More than 800,000 rapid COVID-19 tests passed their expiration date recently in a Florida warehouse, prompting concerns that they would go to waste.

But the manufacturer, Abbott, obtained a three-month extension on the expiration date after supplying additional data to the FDA.

Such tests — which work by detecting antigens (pieces of viral proteins) on the patient’s swab sample — will eventually expire. But the exact date in each case is an open question, in part because some of the manufacturers are new at this game.

Even Abbott, which has years of experience making similar tests for other purposes, has extended the expiration dates on its COVID tests several times, after demonstrating that the components remain stable.

For a crash course on what is meant by expiration in this context, and how to make sure your test is still OK, we spoke to Emily Volk, president of the College of American Pathologists, and Matthew Pettengill, director of clinical microbiology at Thomas Jefferson University Hospital.

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The chemistry behind the antigen tests typically depends on two key components: a liquid reagent that is used to extract protein fragments from the patient sample, and customized antibodies that are painted on the test strip.

If coronavirus proteins are present in the sample, the antibodies bind to them in such a way that the strip changes color, said Volk, chief medical officer of Baptist Health Floyd Hospital in New Albany, Ind.

Both components, the reagent and the antibodies, start to degrade at some point, Pettengill said. They won’t go bad the very day of the printed expiration date, but eventually the accuracy of the test may start to decline.

To be on the safe side, use a test that has not expired.

“It’s really no different than when your medications expire,” Volk said. “They have a shelf life. Afterward, they don’t work as well.”

But be aware that with the COVID antigen tests, the expiration date may be a moving target.



Generally, the expiration dates are stamped on the back of the package. In the case of Abbott’s BinaxNOW tests, the date is printed alongside a small icon of an hourglass.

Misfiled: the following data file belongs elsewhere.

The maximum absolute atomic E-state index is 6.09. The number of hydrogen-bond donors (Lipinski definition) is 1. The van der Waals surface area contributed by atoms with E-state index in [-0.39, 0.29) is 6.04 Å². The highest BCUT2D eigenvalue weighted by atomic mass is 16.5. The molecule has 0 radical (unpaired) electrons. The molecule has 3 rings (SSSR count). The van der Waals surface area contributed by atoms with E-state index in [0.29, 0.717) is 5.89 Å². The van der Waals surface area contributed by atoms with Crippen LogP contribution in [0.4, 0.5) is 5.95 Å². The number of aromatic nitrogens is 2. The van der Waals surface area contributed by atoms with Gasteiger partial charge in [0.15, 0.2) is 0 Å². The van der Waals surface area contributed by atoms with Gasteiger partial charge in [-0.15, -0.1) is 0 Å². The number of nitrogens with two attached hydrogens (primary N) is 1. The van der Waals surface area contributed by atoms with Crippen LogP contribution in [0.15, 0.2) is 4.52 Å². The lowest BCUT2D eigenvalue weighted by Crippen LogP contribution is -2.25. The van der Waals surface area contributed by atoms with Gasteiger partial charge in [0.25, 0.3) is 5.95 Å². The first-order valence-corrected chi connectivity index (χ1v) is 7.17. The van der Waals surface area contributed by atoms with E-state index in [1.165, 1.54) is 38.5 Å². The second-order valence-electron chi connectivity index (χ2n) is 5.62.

A second, earlier date — the day the test kit was assembled — is typically printed below that, next to a mysterious-looking icon with a jagged line. Make sure you’re looking at the expiration date.

But for certain tests, that expiration date may have been extended beyond what is stamped on the package — provided the manufacturer has demonstrated to the FDA that the components remain stable.

The type of Abbott tests in the Florida warehouse are now deemed to have a shelf life of 15 months, up from 12. The shelf lives for tests from some other manufacturers have been extended as well.

In some cases, the companies have inserted notices into the packages with the updated info. In others, new expiration dates are posted on company websites, organized by lot number, but finding them can be a challenge.

If there is any doubt, stick with the date on the package. With the number of cases still high, you’ll likely be using the test long before that date anyway.


Says Pettengill:

“Most of these antigen tests have a pretty good shelf life,” he said. “They’re pretty stable for over a year.”


It may seem obvious, but read the instructions.

Generally, the tests are designed to be stable at a wide range of temperatures.

Abbott says its tests can be stored between 36 to 86 degrees Fahrenheit, but that the kits should be at room temperature at the time they are used. Another test, called the QuickVue SARS Antigen Test, is designed to be stored at 59 to 86 degrees.

What if packages are exposed to temperatures outside those ranges for short periods, such as during shipping?

They are still fine, according to WHEC, the NBC affiliate in chilly Rochester, N.Y., which posed that question to manufacturers. But stick to the recommended temperatures as much as possible. That guidance is based on how the products were tested.

And when it’s time to use the test, read the instructions carefully then, too. They are not all the same, and they can be confusing. ECRI, a Plymouth Meeting-based nonprofit that evaluates the safety and quality of health care, recently ranked seven common tests on their user-friendliness, at